Preserving the past, building the future of Price
|Price city Main Street Program Coordinator, Melanie Steele looks over plans for restoring downtown buildings.|
In any city, Main Street is the heart of town. This is a place where goods, services and government agencies typically can be found. Price is no different. That is why local government officials and business leaders have combined forces and formed a Main Street program which will focus on the growth and preservation of the downtown district.
In an effort to coordinate the program, Price city has hired Melanie Steele as the Main Street Executive Program Coordinator. Steele's job is to unify the various programs and committees that work separately to improve local small business. By having a coordinator whom leaders and citizens can turn to, the community will benefit from the many different programs that focus on building a strong business district.
"My job is to keep everyone on the different committees on track," explained Steele. "I am a secretary of sorts. A contact person who professionals and citizens can reach with ideas and concerns about the downtown area."
Steele explained that earlier this fall, Price city was invited by the governor's office to participate in the Main Street program. As one of only 11 Utah cities, Price will receive $10,000 in state funding each year for three years to improve and restore the downtown area.
According to the governor's office, the focus of the program is to work with communities throughout Utah to restore the physical and economic vitality of their historic business districts.
"Downtown is a gathering place for local citizens," explained Steele. "By getting everybody involved in improving Main Street, we can make it the heart of the city."
There are many reasons why downtown businesses are so important to any city. Some of the main reasons include the following:
|Price Main Street at night in 1940.|
Commercial districts are a reflection of the community.
Traditional commercial districts are an ideal location for independent businesses. These businesses keep profits in town, support other local services and support local families who own and operate businesses.
Main Street is the historic core of a community.
Commercial district offers convenience.
Main street represents a huge public and private investment.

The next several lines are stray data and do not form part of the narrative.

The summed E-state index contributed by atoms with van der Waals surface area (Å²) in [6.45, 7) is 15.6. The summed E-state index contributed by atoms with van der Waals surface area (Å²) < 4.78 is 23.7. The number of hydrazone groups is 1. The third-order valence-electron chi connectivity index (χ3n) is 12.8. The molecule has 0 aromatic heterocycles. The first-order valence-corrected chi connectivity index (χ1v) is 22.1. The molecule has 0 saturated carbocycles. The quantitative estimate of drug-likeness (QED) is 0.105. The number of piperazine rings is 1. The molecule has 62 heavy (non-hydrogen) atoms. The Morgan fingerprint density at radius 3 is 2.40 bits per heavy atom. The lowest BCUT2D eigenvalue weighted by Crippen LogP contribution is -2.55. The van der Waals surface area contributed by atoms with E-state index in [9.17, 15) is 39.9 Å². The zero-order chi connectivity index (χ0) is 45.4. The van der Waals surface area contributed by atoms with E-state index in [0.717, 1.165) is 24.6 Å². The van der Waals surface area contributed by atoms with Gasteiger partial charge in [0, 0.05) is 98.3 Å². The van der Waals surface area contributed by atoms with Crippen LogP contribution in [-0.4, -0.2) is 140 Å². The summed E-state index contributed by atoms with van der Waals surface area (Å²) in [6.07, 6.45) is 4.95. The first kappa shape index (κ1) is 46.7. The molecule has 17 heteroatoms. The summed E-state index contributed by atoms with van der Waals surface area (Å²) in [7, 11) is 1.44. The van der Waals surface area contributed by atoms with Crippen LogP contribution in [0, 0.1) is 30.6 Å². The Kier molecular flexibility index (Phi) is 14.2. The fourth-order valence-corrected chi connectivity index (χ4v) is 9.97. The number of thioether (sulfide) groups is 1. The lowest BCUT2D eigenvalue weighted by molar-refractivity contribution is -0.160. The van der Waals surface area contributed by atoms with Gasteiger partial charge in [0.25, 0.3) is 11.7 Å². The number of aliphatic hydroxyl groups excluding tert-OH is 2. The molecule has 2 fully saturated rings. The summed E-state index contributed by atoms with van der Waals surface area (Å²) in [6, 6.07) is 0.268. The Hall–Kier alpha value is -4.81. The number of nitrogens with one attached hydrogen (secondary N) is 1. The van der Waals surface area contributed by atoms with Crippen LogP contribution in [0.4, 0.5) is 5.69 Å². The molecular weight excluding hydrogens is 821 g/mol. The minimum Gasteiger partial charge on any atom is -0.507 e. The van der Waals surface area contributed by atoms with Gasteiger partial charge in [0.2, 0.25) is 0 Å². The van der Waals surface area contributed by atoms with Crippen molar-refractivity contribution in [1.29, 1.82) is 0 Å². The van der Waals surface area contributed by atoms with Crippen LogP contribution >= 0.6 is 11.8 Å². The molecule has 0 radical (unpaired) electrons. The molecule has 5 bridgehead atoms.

With so much history captured in the architecture of Main Street buildings, it is important to preserve this part of local history. Part of the Main Street program's focus is to preserve and reconstruct buildings located on Main Street. Although these efforts may be quite a ways down the road, Steele feels that some business owners have already begun the process by sprucing up their property and revealing original building designs.
|Main Street was a thriving place in the 1920's. Several committees today are looking at restoring buildings and making the downtown area a historic place. Because Main Street houses various businesses and government agencies, the street is the main focus of future restoration projects.|
"We need to start small and build up when it comes to improving downtown," Steele explained. "With continued support from business owners and the community, large growth will be achieved."
Because a cities Main Street serves as a base for the town's uniqueness, it is important to focus on improvements and restoration in this area. That does not mean that businesses located outside of this area are not welcome to join in on these efforts. In fact, Steele explained that many businesses throughout the county have already contributed to several downtown events.
"We have had businesses from Helper, Wellington and East Carbon all contribute to downtown activities such as Downtown Alive. It is important that all county businesses know that we welcome and encourage them to participate in making the business district desirable to customers," explained Steele. "If we band together, we can ensure that local residents shop locally and therefore enhance the community's shopping experience."
In order for all Carbon County businesses to thrive, Steele indicated that it is important for the community to also get involved.
"It's about developing an idea and seeing it through," Steele stated. "We want to make the area a personal community for all residents."
Because the Main Street program is in it's early stages of development, it is extremely important for interested business leaders and residents to unite and work through plans and details. Anyone interested in participating in the program may attend a meeting. These are conducted the first Wednesday of each month at Price City Hall in room 207 at noon.
"Public organizations need the community. In the long run, this program is about local residents and making downtown their own personal gathering point," concluded Steele.